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Bishop Glasspool's 2017 Convention Report

Saturday, November 11, 2017
Cathedral Church of Saint John the Divine

It continues to be such a great honor and privilege to serve alongside all of you in the Diocese of New York. Thank you for that privilege, for which I am deeply grateful, and thank you, my brothers in Christ, Bishops Andy and Allen, for being the incredible bishops and people that you each are. I am both humbled and energized.

One week ago today, Bishop Andy and I were at Mvumi Hospital just outside of Dodoma, Tanzania, to participate in the dedication of new buildings on the complex built by Global Funds coordinated by Bishop Dickson Chilongani and the Anglican Diocese of Central Tanganyika. Each visitation we made while in Central Tanganyika, followed a pattern that I found instructive and edifying. And let me be quick to say that since the Diocese of Central Tanganyika was celebrating the 90th anniversary of its founding, these visits were made not only by the Bishop Diocesan and guests from different places in the world, but also the Archbishop of Tanzania, and sometimes, even Government officials. The guests would arrive in two or three four-wheel-drive cars, to be greeted by a huge gathering of the community who would be welcoming us. If there were a choir - and most often there was -  the welcome was in song and dance. People visibly and physically showed their excitement at our arrival and shouts of "Karibu sana!" ("welcome!") were plentiful.

The visitors were then asked to go to a designated place to sign the Visitors Book. This was very ceremonial, gathering around a table or in an office, usually sitting by rank with the Archbishop at the head of the table. Then the sharing of the agenda or plan for the day would be made, and explanations given if necessary, by the leaders of the particular institution we were visiting. The agenda was followed by a guided tour of the facilities with commentaries, small speeches, or interviews with students, workers, or inhabitants. There would be more singing and dancing and welcome along the way. Then everyone would gather in a common place, set up in advance, to hear official reports. The bishops would speak words of encouragement to the people, and always, share hopes and plans for the future. There might be some formal gift-giving to the honored guests. The visitation, which could easily last five or six hours, would conclude with a meal and then goodbyes, before traveling back to Dodoma.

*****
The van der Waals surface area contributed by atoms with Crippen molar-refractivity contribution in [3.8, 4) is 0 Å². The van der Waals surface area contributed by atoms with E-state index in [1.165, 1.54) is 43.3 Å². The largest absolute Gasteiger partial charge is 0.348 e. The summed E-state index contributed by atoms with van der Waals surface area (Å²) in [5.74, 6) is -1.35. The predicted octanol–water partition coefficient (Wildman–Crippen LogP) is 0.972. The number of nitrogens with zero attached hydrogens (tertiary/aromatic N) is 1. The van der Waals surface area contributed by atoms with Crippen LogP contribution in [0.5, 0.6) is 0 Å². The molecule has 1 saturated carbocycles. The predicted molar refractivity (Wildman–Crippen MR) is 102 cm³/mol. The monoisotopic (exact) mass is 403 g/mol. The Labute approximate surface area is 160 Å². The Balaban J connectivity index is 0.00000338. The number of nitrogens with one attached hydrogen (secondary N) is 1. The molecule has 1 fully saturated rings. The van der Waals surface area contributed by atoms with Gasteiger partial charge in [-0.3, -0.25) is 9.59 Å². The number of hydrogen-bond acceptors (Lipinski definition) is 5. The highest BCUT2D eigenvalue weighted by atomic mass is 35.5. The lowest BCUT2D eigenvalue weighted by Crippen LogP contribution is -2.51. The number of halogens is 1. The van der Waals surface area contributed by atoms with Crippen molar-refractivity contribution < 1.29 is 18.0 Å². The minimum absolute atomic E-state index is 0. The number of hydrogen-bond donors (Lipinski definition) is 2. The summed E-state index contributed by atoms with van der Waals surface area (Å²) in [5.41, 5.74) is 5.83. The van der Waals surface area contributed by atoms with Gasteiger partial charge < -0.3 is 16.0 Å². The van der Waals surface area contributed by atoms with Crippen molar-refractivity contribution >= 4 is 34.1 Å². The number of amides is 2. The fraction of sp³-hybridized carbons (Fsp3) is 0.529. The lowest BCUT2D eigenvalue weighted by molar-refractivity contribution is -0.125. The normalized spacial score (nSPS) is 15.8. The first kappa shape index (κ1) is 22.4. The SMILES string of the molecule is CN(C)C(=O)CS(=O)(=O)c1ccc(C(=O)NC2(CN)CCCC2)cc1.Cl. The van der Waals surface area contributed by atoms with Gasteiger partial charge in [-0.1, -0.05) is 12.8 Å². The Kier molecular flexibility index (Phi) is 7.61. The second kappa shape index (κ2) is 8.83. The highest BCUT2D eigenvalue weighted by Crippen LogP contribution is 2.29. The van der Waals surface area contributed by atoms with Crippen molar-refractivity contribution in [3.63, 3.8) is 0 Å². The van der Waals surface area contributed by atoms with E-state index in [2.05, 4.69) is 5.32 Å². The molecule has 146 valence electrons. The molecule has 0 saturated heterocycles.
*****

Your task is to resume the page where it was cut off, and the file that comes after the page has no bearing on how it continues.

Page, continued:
These visits seemed to me smaller versions of Diocesan Convention, only without votes and debate! Representatives of the entire community gather, register, and receive an agenda. We take our places in whatever facility, being mindful of the history of our place and time, current progress, and plans for the future. We hear official reports and the bishops of the Church make every effort to be focused and authentic  in offering words of thanks and encouragement to people. Our Bishop Diocesan articulates the "big picture" progress: where we have been; where we are now; and challenges us to envision the future into which God is calling us. Our song and dance is a bit more formal, taking place primarily in the central Celebration of the Holy Eucharist. That's really our celebrative meal. And after reports had been made and prayers offered, the business of the agenda being accomplished, we say a final prayer, receive a final blessing, and wend our ways home. The order of things might vary, but the basic elements are  there: gathering, welcoming, praising and thanking God, appreciating, celebrating, planning, listening, visioning, sharing, praying, consuming, saying farewell, and then returning home to rest and begin again. We are blessed to be in mission partnership with the Diocese of Central Tanganyika.

I have been entrusted with the oversight of several aspects of our life together as a diocese under the broad category of mission. During the past year it has been my privilege to work with the Global Mission Commission, the Global Women's Fund, the Ecumenical and Interfaith Commission, the Social Concerns Commission, the Anti-Racism Committee, Reparations Committee, the India Network, and the Campus Ministry Committee. While the time allotted to this report does not permit an exhaustive reporting of all that has been accomplished by the dedicated and hard-working people comprising these groups, I do want to say that in every single case, the leadership of these groups has been nothing short of outstanding. Kathi Watts Grossman (Chair of Global Mission), Judi Counts (Chair of Global Women's Fund), the Rev. Curtis Hart (Chair of  Ecumenical and Interfaith), the Rev. Winnie Varghese (Chair of Social Concerns), Carla Burns (Chair of Anti-Racism), Cynthia Copeland and the Rev. Richard Witt (Co-chairs of Reparations), Anne Gorrissen and Johanna Shafer (India Network), and the Rev. Caroline Stacy (Chair of the Campus Ministry Committee), deserve our gratitude, appreciation, and ongoing encouragement. They certainly have mine. Thank you!